6. Joanne on 07 Feb 2013 at 6:19 pm #

    Awww, honey snow? apple cream? I don’t have any kiddie cookbooks; just an old 1800’s White House cookbook that gives a recipe for rabbit stew–“first catch a rabbit!” Beatrix wouldn’t like that one!

  7. Joanne on 07 Feb 2013 at 6:20 pm #

    oops sorry for the repeat–tried to correct a typo.

  8. Jessica on 08 Feb 2013 at 8:48 am #

    Ok, now I need to track down my own (or my parents’ old) copy of the Pooh cookbook. If the popovers weren’t enough of a reminder, the honey snow is a definite incentive! And the apple cream (no rabbits included) sounds fab, too!

  9. jeri on 08 Feb 2013 at 4:37 pm #

    I made popovers with jam for Christmas breakfast a few years ago, and it was a huge hit. Why have I not made them since? For sure we’ll be having them this weekend.

  10. Heidi M on 09 Feb 2013 at 11:06 am #

    Those are the most adorable things I’ve ever seen!
    I’ve got to try this today.
    Julie, when you say “tip them … to help them cool..” what do you mean?
    Tip them a bit sideways but leave them in the muffin pan?
    … the oven is preheating right now!
    Heidi

  11. Julie on 09 Feb 2013 at 12:45 pm #

    Yes, tip them in their pans a bit so they don’t sweat at the bottom!

  12. Dana on 09 Feb 2013 at 6:32 pm #

    Thanks for this easy recipe Julie. They tasted great! The problem I had was that as soon as I took them out of the oven, they started to deflate. What did I do wrong?

  13. Teresa on 10 Feb 2013 at 10:00 am #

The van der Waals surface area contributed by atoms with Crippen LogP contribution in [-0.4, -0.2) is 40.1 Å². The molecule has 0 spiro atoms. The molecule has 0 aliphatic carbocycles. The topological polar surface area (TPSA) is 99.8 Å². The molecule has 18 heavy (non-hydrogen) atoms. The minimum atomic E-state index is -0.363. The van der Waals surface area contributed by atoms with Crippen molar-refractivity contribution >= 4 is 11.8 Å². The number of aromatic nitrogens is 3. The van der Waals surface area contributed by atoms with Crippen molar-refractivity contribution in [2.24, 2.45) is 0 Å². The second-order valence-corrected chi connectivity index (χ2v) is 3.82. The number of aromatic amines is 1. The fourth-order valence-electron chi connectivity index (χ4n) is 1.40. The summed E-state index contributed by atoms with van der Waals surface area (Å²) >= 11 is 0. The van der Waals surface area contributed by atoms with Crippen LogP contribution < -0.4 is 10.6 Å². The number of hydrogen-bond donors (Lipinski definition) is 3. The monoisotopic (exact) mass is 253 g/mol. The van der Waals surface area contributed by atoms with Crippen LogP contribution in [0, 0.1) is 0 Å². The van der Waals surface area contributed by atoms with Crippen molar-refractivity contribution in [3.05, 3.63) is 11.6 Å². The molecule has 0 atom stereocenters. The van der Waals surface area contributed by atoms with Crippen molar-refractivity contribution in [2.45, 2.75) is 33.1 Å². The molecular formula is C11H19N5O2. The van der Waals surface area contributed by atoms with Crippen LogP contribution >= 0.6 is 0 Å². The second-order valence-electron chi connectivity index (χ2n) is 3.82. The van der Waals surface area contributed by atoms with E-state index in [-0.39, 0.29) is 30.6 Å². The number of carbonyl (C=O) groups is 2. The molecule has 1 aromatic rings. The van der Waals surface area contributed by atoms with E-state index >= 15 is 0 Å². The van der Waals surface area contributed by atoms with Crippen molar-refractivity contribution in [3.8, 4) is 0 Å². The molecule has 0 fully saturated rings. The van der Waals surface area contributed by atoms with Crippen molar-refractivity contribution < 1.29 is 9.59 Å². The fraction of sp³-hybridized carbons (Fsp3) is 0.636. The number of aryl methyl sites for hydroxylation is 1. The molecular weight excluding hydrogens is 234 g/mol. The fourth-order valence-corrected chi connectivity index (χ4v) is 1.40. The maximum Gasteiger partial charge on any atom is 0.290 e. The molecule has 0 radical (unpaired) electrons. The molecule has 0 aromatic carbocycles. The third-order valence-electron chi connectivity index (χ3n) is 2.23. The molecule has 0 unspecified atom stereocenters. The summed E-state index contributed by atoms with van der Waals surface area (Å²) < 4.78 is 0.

Hmm, these didn’t really work for me. They were more like little egg coins. And the smoke! Oy! So much billowing smoke as the pan heated! Opening windows in February is not so much refreshing as insane! ;)

  14. Julie on 10 Feb 2013 at 2:41 pm #

    Oh no Teresa! Yikes! I didn’t get billowing smoke, nor little egg coins.. hmm. I’m not sure what happened! Maybe I’ll do a video so you can see.. the eggs are what make them puff, so it’s not even like your leavening agent could be expired!

    Dana – perhaps they weren’t cooked long enough to get that nice golden crust? They do start to deflate a bit as soon as they come out, that’s natural – some people poke them in their sides with a skewer or knife to allow the steam to escape – but they shouldn’t completely deflate.. the ones above had been out of the oven for awhile before I took the photos!

  15. Cath in Ottawa on 11 Feb 2013 at 4:50 am #

    Just made these with my 6yo and they were awesome! Great recipe – thanks!

  16. Laurie from Burnaby on 11 Feb 2013 at 4:56 pm #

    They’re great! I make them for Yorkshire pudding with roast beef. I know Nigella eats hers with Golden syrup and whipped cream, but I don’t like them like that, I like them with beef gravy and onions :)

  17. Julie on 11 Feb 2013 at 10:46 pm #

    Golden syrup and whipped cream?!?!?!

  18. Heidi M on 12 Feb 2013 at 9:05 am #

    Yes Teresa! I had billowing smoke too! and the pan-spray burnt black. I wiped out what I could with a paper towel, then sprayed the mini-muffin tin again and put in the batter.
    Next time I’ll spray right before adding the batter, just to test it.
    My popovers did deflate somewhat.
    I’ll keep on trying until I get it right … such tasty mistakes!
    Heidi

  19. Shelly on 15 Feb 2013 at 12:03 pm #

    My oil was black also. Is that normal? I dumped it out and resprayed. They’re still in the oven, so we’ll see….

  20. Foodstuffs Saturday – variation on a theme: little popovers « a leap of face on 16 Feb 2013 at 1:52 am #

    [...] A variation on the Yorkshire pudding theme … have you seen these adorable little babies from Dinner with Julie?! [...]

  21. Unfortunately, the lactose-free milk « a leap of face on 19 Oct 2013 at 3:03 am #

    […] Julie’s mini-popover recipe calls for 1/4-cup milk. […]

  22. I’m giving up baking … « a leap of face on 04 Jan 2014 at 1:50 am #